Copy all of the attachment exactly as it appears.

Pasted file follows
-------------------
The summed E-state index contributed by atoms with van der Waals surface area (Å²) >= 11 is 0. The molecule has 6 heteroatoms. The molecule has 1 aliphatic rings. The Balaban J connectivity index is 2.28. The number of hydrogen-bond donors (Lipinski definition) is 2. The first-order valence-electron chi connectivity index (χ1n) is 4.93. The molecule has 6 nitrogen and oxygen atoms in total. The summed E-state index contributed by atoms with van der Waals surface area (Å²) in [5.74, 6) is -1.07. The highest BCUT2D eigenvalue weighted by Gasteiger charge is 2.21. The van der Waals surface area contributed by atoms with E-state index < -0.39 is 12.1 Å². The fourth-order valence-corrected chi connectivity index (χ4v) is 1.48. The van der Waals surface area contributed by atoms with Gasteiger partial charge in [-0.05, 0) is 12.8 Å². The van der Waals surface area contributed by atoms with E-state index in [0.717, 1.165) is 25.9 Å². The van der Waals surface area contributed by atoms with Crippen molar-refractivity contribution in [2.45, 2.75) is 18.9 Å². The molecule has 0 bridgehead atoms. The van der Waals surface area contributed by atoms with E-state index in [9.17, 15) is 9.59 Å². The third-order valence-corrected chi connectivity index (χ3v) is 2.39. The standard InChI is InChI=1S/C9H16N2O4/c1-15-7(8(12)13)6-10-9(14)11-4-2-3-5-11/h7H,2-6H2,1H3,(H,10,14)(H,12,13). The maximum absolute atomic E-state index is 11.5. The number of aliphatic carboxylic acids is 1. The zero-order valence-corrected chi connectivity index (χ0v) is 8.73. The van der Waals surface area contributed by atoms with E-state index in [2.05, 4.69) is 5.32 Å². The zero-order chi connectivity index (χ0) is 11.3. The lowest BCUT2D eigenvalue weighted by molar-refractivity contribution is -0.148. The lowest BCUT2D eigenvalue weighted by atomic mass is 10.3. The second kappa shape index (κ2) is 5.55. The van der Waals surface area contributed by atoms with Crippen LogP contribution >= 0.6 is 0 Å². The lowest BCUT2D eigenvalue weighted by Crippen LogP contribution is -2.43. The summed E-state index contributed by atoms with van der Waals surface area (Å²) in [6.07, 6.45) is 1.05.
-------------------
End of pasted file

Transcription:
The summed E-state index contributed by atoms with van der Waals surface area (Å²) >= 11 is 0. The molecule has 6 heteroatoms. The molecule has 1 aliphatic rings. The Balaban J connectivity index is 2.28. The number of hydrogen-bond donors (Lipinski definition) is 2. The first-order valence-electron chi connectivity index (χ1n) is 4.93. The molecule has 6 nitrogen and oxygen atoms in total. The summed E-state index contributed by atoms with van der Waals surface area (Å²) in [5.74, 6) is -1.07. The highest BCUT2D eigenvalue weighted by Gasteiger charge is 2.21. The van der Waals surface area contributed by atoms with E-state index < -0.39 is 12.1 Å². The fourth-order valence-corrected chi connectivity index (χ4v) is 1.48. The van der Waals surface area contributed by atoms with Gasteiger partial charge in [-0.05, 0) is 12.8 Å². The van der Waals surface area contributed by atoms with E-state index in [0.717, 1.165) is 25.9 Å². The van der Waals surface area contributed by atoms with Crippen molar-refractivity contribution in [2.45, 2.75) is 18.9 Å². The molecule has 0 bridgehead atoms. The van der Waals surface area contributed by atoms with E-state index in [9.17, 15) is 9.59 Å². The third-order valence-corrected chi connectivity index (χ3v) is 2.39. The standard InChI is InChI=1S/C9H16N2O4/c1-15-7(8(12)13)6-10-9(14)11-4-2-3-5-11/h7H,2-6H2,1H3,(H,10,14)(H,12,13). The maximum absolute atomic E-state index is 11.5. The number of aliphatic carboxylic acids is 1. The zero-order valence-corrected chi connectivity index (χ0v) is 8.73. The van der Waals surface area contributed by atoms with E-state index in [2.05, 4.69) is 5.32 Å². The zero-order chi connectivity index (χ0) is 11.3. The lowest BCUT2D eigenvalue weighted by molar-refractivity contribution is -0.148. The lowest BCUT2D eigenvalue weighted by atomic mass is 10.3. The second kappa shape index (κ2) is 5.55. The van der Waals surface area contributed by atoms with Crippen LogP contribution >= 0.6 is 0 Å². The lowest BCUT2D eigenvalue weighted by Crippen LogP contribution is -2.43. The summed E-state index contributed by atoms with van der Waals surface area (Å²) in [6.07, 6.45) is 1.05.